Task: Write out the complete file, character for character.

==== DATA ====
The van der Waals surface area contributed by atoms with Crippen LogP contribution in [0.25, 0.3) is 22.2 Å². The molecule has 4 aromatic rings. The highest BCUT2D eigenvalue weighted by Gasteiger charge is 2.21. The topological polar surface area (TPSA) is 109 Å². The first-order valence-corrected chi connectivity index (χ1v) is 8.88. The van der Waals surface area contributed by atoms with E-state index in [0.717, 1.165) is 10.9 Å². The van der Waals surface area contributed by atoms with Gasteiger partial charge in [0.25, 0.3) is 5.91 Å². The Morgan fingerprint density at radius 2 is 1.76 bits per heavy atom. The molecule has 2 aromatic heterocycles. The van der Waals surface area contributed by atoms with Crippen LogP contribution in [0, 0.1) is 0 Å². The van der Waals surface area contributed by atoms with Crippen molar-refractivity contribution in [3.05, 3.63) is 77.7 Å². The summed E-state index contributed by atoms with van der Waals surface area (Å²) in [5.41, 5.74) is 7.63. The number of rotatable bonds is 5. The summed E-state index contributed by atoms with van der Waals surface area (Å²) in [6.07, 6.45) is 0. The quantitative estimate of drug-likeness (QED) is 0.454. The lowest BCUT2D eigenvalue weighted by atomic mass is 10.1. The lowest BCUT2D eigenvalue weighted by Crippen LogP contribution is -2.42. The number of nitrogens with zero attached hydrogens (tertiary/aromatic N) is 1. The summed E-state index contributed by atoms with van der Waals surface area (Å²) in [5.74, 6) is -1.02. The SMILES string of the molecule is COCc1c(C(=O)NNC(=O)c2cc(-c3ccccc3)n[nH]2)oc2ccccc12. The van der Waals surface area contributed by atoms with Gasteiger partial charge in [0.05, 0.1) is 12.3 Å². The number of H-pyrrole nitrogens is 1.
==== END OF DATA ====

The van der Waals surface area contributed by atoms with Crippen LogP contribution in [0.25, 0.3) is 22.2 Å². The molecule has 4 aromatic rings. The highest BCUT2D eigenvalue weighted by Gasteiger charge is 2.21. The topological polar surface area (TPSA) is 109 Å². The first-order valence-corrected chi connectivity index (χ1v) is 8.88. The van der Waals surface area contributed by atoms with E-state index in [0.717, 1.165) is 10.9 Å². The van der Waals surface area contributed by atoms with Gasteiger partial charge in [0.25, 0.3) is 5.91 Å². The Morgan fingerprint density at radius 2 is 1.76 bits per heavy atom. The molecule has 2 aromatic heterocycles. The van der Waals surface area contributed by atoms with Crippen LogP contribution in [0, 0.1) is 0 Å². The van der Waals surface area contributed by atoms with Crippen molar-refractivity contribution in [3.05, 3.63) is 77.7 Å². The summed E-state index contributed by atoms with van der Waals surface area (Å²) in [5.41, 5.74) is 7.63. The number of rotatable bonds is 5. The summed E-state index contributed by atoms with van der Waals surface area (Å²) in [6.07, 6.45) is 0. The quantitative estimate of drug-likeness (QED) is 0.454. The lowest BCUT2D eigenvalue weighted by atomic mass is 10.1. The lowest BCUT2D eigenvalue weighted by Crippen LogP contribution is -2.42. The number of nitrogens with zero attached hydrogens (tertiary/aromatic N) is 1. The summed E-state index contributed by atoms with van der Waals surface area (Å²) in [5.74, 6) is -1.02. The SMILES string of the molecule is COCc1c(C(=O)NNC(=O)c2cc(-c3ccccc3)n[nH]2)oc2ccccc12. The van der Waals surface area contributed by atoms with Gasteiger partial charge in [0.05, 0.1) is 12.3 Å². The number of H-pyrrole nitrogens is 1.